I always tell my students that I want them living and breathing the AAMC material in the final few weeks of MCAT prep. Unfortunately, this often means choosing to limit our focus and effort on non-MCAT tasks during this time. 

In the days following your MCAT exam, it’s a good idea to take an inventory of your existing responsibilities and deadlines that may need some attention. For many MCAT test takers, this includes courses in school or an upcoming med school admissions cycle. 

For your classes, you may find that you can use your MCAT exam experience to your advantage! For me, studying for classes certainly seemed easier by comparison. I also continued to utilize the new study tools I had developed, such as spaced repetition, flashcards, and using more acronyms and silly connections to remember details. 

If you’re diving into an application cycle, it’s important that you make yourself aware of the dates that you can submit your applications via AMCAS/TMDSAS/AACOMAS, since timing is a huge factor in the application process. Make a list of major deadlines and apply early if possible so you can avoid the stress of last-minute applying! Hopefully, all of those hard days studying gave you some time to consider your motivations for pursuing medicine.

What Do I Need?

We all know it’s important to find balance in our lives, but in practice it’s often very challenging. During my studying, I certainly found that I didn’t put nearly enough effort into activities to promote my physical and mental health, and I think most MCAT test takers have had a similar experience. 

As you rearrange your schedule around the absence of MCAT studying, leave room for these very important aspects! I cannot stress enough the importance of sleep, exercise, relaxation, and time with those we care about in keeping us healthy and sane. 

Something else I’ve come to realize is that these actions are connected: relaxation and exercise help you sleep better, better sleep helps you relax and be happier, and all of these things will help you be healthier and better able to handle your many roles and responsibilities. It is important to begin making these aspects a habit and priority now, as they will be crucial for your well-being in your medical education and as a physician.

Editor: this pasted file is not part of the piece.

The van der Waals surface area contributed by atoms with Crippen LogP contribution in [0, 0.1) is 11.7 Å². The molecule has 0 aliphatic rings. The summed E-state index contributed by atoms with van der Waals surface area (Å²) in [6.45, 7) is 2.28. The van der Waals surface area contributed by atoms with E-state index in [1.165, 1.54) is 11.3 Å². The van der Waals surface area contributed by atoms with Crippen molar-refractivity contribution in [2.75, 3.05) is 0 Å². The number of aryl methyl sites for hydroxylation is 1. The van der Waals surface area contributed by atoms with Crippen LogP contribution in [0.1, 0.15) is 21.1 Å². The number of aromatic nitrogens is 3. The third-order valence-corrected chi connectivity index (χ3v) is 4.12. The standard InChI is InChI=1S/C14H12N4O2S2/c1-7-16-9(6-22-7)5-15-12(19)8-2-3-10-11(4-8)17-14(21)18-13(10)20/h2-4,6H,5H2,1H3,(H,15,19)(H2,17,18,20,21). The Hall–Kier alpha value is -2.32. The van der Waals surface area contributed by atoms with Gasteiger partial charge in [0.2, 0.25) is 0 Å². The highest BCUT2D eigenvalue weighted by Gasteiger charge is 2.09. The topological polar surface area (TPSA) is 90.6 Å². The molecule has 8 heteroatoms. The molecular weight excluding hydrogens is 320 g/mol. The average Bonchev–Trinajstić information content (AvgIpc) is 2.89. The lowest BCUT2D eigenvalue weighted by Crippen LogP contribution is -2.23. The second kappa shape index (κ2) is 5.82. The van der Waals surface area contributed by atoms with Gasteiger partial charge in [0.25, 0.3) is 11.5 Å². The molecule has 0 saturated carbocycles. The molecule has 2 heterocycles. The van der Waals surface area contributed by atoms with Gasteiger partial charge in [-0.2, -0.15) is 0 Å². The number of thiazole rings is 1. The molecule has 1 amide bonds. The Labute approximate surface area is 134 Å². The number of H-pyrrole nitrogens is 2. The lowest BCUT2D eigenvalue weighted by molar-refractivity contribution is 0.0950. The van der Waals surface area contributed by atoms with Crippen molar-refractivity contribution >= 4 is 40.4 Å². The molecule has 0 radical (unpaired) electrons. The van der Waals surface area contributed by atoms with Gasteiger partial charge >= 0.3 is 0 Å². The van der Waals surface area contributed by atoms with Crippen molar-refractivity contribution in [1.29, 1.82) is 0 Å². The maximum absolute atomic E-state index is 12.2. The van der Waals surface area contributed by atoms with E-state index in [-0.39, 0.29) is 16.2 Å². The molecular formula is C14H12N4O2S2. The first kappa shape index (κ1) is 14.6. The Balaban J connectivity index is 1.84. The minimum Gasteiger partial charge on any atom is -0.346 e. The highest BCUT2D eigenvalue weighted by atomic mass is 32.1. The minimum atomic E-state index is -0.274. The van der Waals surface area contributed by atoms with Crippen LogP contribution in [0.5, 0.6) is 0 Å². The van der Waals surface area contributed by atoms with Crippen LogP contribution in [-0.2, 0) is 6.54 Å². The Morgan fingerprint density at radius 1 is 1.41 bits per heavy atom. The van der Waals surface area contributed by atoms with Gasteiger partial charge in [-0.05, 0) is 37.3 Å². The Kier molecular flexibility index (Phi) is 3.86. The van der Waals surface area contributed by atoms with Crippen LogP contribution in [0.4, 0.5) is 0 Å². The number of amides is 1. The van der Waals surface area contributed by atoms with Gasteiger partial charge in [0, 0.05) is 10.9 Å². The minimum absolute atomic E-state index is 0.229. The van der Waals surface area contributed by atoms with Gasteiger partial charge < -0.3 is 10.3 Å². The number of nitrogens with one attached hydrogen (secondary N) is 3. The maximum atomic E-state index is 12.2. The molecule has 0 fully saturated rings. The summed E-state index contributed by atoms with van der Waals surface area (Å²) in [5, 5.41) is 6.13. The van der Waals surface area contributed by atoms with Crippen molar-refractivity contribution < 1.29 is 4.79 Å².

This is also a great time to explore new methods of staying healthy. For the time-crunched premed, combining time with social sports leagues or practices like yoga can make that list feel a little less daunting. If you find yourself dealing with a lot of stress (what premed doesn’t?), then looking into mindfulness and meditation practices is a great option. 

I’ve seen positive impacts on my sleep, relaxation, and interpersonal connections, and studies have even shown that it could help you with test-taking!

What Can I Do?

Once you’ve accounted for your deadlines and scheduled some self-care, consider ways to spend more time on new or existing activities. In the wake of MCAT burnout, throwing yourself into work that you feel passionate about is a great idea! 

If you don’t already have any positions that fit this description, look for opportunities that will allow you to explore interests, develop skills, or connect with others. I found that I was especially thankful for my volunteer positions related to my interests in medicine, as they really helped to reinvigorate me and remind me why I was pursuing a career in the field. 

The work and activities section is also a hugely important aspect of the medical school application process, so any time you spend beefing up this section is time well-spent! This is your time to pick back up your guitar, work in a research lab on a subject that sparks your interest or get more involved in a club like Doctors Without Borders. (I signed up for my university’s EMT program to get hands-on experience in trauma and medical emergencies.)

My biggest tip with any extracurricular you pursue, medical or not, is to keep some sort of record or journal. It doesn’t have to be anything formal, but take a minute to jot down any moments that stand out to you. This journal will become an excellent resource for writing your application, answering interview questions, or even just reflecting on your experiences! Mappd is a great tool that helps you keep track of your activities. 

Phew. That’s a lot, huh? With all these things to focus on, the dreaded waiting period should fly by!

Start on Those Med School Applications

And what should you do after you get an MCAT score you love? Then it’s time to finish up those medical school applications! Blueprint’s team of medical school admissions experts are here to help transform your application and take you from an accomplished premed to a competitive med school applicant! Schedule a free consultation to learn more about our consulting packages.

MCAT is a registered trademark of the Association of American Medical Colleges (AAMC), which is not affiliated with Blueprint.